Introduction: Mowat-Wilson syndrome (MWS) is an autosomal-dominant complex developmental disorder characterized by distinctive facial appearance, intellectual disability, epilepsy, and various clinically heterogeneous abnormalities reminiscent of neurocristopathies. MWS is caused by haploinsufficiency of ZEB2 due to heterozygous point mutations and copy number variations. Case Presentation: We report on two unrelated affected individuals with novel ZEB2indel mutations, molecularly confirming the diagnosis of MWS. Quantitative real-time polymerase chain reaction (PCR) for the comparison of total transcript levels and allele-specific quantitative real-time PCR were also performed and demonstrated that the truncating mutations did not lead to nonsense-mediated decay as expected. Conclusion:ZEB2 encodes a multifunctional pleiotropic protein. Novel mutations in ZEB2 should be reported in order that genotype-phenotype correlations might be established in this clinically heterogeneous syndrome. Further cDNA and protein studies may help elucidate the underlying pathogenetic mechanisms of MWS since nonsense-mediated RNA decay was found to be absent in only a few studies including this study.

Established Facts

  • Mowat-Wilson syndrome is a complex developmental single gene disorder with diverse allelic and clinical heterogeneity reminiscent of neurocristopathies.

Novel Insights

  • Allele-specific quantitative real-time polymerase chain reaction demonstrated that the truncating mutations did not lead to nonsense-mediated decay as expected.

  • Further cDNA and protein studies may help elucidate the underlying pathogenetic mechanisms of Mowat-Wilson syndrome.

Mowat-Wilson syndrome (MWS) (OMIM #235730) is a multiple congenital anomaly syndrome characterized by distinctive facial appearance, varying degrees of intellectual disability, and epilepsy. Typical facial appearance becomes evident with advancing age and consists of prominent and medially flared eyebrows, deep-set eyes, uplifted earlobes with a central depression, a prominent columella, an open mouth with an M-shaped upper lip, frequent smiling, and a prominent pointed chin. Multiple congenital anomalies, including congenital heart disease, structural central nervous system anomalies, Hirschsprung disease, and genital anomalies, may be seen accompanying this syndrome. MWS was first described in 1998 by Mowat and Wilson in several patients presenting with Hirschsprung disease, microcephaly, intellectual disability, and characteristic facial features [Mowat et al., 1998]. Later in 2001, de novo heterozygous ZEB2 mutations were identified as causative for MWS by two independent groups of researchers [Cacheux et al., 2001; Wakamatsu et al., 2001; Zweier et al., 2002].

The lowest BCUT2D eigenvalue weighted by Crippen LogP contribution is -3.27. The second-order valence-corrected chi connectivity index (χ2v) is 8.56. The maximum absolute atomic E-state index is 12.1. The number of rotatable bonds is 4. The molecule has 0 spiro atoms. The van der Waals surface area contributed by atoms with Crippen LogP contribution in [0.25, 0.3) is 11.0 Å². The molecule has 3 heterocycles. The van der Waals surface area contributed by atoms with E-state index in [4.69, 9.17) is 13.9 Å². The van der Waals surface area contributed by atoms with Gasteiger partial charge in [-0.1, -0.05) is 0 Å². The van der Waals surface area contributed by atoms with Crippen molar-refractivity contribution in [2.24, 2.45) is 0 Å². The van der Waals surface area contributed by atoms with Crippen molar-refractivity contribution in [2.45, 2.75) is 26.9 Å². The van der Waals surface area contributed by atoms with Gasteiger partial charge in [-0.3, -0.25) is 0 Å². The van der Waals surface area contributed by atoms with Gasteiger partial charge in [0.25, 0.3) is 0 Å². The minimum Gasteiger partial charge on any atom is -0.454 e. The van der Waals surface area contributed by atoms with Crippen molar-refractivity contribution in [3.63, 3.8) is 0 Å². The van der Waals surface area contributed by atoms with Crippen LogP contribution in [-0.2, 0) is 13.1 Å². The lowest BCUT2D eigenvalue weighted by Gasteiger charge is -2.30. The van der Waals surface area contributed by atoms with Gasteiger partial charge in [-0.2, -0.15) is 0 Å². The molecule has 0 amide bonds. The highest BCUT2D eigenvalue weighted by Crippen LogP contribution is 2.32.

The prevalence of MWS has been estimated to be at least 1 in 70,000 live births [Mowat and Wilson, 2021]. However, even though MWS is a clinically well-delineated syndrome, the diagnosis is possibly underestimated because of the phenotypic variability, and especially at younger ages, it may be difficult to differentiate MWS from other syndromes characterized by intellectual disability including Goldberg-Shprintzen syndrome, Pitt Hopkins syndrome, and Angelman syndrome [Kilic et al., 2016; Adam et al., 2019]. To date, there are more than 300 patients reported in the literature [Ivanovski et al., 2018].